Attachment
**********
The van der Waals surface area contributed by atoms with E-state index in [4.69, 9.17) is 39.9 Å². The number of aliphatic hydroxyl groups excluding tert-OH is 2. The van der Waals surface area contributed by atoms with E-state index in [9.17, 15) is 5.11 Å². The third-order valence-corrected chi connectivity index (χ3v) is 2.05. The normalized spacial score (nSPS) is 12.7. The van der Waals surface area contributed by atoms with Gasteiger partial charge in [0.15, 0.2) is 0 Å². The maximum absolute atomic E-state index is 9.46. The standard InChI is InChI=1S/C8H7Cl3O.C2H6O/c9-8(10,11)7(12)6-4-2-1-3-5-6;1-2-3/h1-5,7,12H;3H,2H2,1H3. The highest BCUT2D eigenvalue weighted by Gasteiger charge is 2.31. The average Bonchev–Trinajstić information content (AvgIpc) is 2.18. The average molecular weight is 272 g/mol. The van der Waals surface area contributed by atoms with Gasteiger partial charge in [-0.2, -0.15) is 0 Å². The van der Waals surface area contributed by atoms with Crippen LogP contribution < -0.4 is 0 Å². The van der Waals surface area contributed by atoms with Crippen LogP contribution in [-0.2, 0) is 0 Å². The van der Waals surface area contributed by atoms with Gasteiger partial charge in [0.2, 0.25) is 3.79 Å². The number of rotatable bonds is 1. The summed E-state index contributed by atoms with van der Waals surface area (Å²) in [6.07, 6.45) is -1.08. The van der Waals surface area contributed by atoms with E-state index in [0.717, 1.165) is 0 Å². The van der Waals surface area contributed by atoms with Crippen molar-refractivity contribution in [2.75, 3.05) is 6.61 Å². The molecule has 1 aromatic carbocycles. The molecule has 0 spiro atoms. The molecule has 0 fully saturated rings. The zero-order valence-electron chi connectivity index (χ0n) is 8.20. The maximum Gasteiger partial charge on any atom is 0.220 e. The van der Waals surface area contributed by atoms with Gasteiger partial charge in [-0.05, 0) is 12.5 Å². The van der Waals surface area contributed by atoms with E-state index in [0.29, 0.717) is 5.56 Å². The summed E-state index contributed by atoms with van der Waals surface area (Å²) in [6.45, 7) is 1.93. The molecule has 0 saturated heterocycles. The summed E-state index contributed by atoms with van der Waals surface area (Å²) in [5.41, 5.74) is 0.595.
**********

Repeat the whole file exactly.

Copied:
The van der Waals surface area contributed by atoms with E-state index in [4.69, 9.17) is 39.9 Å². The number of aliphatic hydroxyl groups excluding tert-OH is 2. The van der Waals surface area contributed by atoms with E-state index in [9.17, 15) is 5.11 Å². The third-order valence-corrected chi connectivity index (χ3v) is 2.05. The normalized spacial score (nSPS) is 12.7. The van der Waals surface area contributed by atoms with Gasteiger partial charge in [0.15, 0.2) is 0 Å². The maximum absolute atomic E-state index is 9.46. The standard InChI is InChI=1S/C8H7Cl3O.C2H6O/c9-8(10,11)7(12)6-4-2-1-3-5-6;1-2-3/h1-5,7,12H;3H,2H2,1H3. The highest BCUT2D eigenvalue weighted by Gasteiger charge is 2.31. The average Bonchev–Trinajstić information content (AvgIpc) is 2.18. The average molecular weight is 272 g/mol. The van der Waals surface area contributed by atoms with Gasteiger partial charge in [-0.2, -0.15) is 0 Å². The van der Waals surface area contributed by atoms with Crippen LogP contribution < -0.4 is 0 Å². The van der Waals surface area contributed by atoms with Crippen LogP contribution in [-0.2, 0) is 0 Å². The van der Waals surface area contributed by atoms with Gasteiger partial charge in [0.2, 0.25) is 3.79 Å². The number of rotatable bonds is 1. The summed E-state index contributed by atoms with van der Waals surface area (Å²) in [6.07, 6.45) is -1.08. The van der Waals surface area contributed by atoms with E-state index in [0.717, 1.165) is 0 Å². The van der Waals surface area contributed by atoms with Crippen molar-refractivity contribution in [2.75, 3.05) is 6.61 Å². The molecule has 1 aromatic carbocycles. The molecule has 0 spiro atoms. The molecule has 0 fully saturated rings. The zero-order valence-electron chi connectivity index (χ0n) is 8.20. The maximum Gasteiger partial charge on any atom is 0.220 e. The van der Waals surface area contributed by atoms with Gasteiger partial charge in [-0.05, 0) is 12.5 Å². The van der Waals surface area contributed by atoms with E-state index in [0.29, 0.717) is 5.56 Å². The summed E-state index contributed by atoms with van der Waals surface area (Å²) in [6.45, 7) is 1.93. The molecule has 0 saturated heterocycles. The summed E-state index contributed by atoms with van der Waals surface area (Å²) in [5.41, 5.74) is 0.595.